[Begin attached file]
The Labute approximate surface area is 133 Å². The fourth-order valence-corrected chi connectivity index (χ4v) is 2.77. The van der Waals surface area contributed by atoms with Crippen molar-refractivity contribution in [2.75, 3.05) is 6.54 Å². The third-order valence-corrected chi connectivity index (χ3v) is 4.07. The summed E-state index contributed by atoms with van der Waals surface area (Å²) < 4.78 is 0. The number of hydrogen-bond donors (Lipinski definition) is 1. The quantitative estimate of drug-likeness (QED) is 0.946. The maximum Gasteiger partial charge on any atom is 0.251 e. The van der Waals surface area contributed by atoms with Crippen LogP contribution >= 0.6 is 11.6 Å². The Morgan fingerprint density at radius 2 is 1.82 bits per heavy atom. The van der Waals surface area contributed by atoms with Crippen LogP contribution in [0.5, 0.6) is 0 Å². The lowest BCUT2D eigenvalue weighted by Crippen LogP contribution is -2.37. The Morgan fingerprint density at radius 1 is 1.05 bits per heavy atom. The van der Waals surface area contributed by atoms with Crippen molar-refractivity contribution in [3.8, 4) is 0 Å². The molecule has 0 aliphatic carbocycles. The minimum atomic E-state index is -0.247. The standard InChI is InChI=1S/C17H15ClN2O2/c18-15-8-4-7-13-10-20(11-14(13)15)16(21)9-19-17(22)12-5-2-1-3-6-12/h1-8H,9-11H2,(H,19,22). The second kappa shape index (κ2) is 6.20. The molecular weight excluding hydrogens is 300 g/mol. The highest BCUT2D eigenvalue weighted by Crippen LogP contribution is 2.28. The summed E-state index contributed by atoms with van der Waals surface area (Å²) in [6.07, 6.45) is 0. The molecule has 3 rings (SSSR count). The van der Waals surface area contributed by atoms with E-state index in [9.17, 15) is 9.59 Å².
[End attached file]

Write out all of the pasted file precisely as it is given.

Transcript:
The Labute approximate surface area is 133 Å². The fourth-order valence-corrected chi connectivity index (χ4v) is 2.77. The van der Waals surface area contributed by atoms with Crippen molar-refractivity contribution in [2.75, 3.05) is 6.54 Å². The third-order valence-corrected chi connectivity index (χ3v) is 4.07. The summed E-state index contributed by atoms with van der Waals surface area (Å²) < 4.78 is 0. The number of hydrogen-bond donors (Lipinski definition) is 1. The quantitative estimate of drug-likeness (QED) is 0.946. The maximum Gasteiger partial charge on any atom is 0.251 e. The van der Waals surface area contributed by atoms with Crippen LogP contribution >= 0.6 is 11.6 Å². The Morgan fingerprint density at radius 2 is 1.82 bits per heavy atom. The van der Waals surface area contributed by atoms with Crippen LogP contribution in [0.5, 0.6) is 0 Å². The lowest BCUT2D eigenvalue weighted by Crippen LogP contribution is -2.37. The Morgan fingerprint density at radius 1 is 1.05 bits per heavy atom. The van der Waals surface area contributed by atoms with Crippen molar-refractivity contribution in [3.8, 4) is 0 Å². The molecule has 0 aliphatic carbocycles. The minimum atomic E-state index is -0.247. The standard InChI is InChI=1S/C17H15ClN2O2/c18-15-8-4-7-13-10-20(11-14(13)15)16(21)9-19-17(22)12-5-2-1-3-6-12/h1-8H,9-11H2,(H,19,22). The second kappa shape index (κ2) is 6.20. The molecular weight excluding hydrogens is 300 g/mol. The highest BCUT2D eigenvalue weighted by Crippen LogP contribution is 2.28. The summed E-state index contributed by atoms with van der Waals surface area (Å²) in [6.07, 6.45) is 0. The molecule has 3 rings (SSSR count). The van der Waals surface area contributed by atoms with E-state index in [9.17, 15) is 9.59 Å².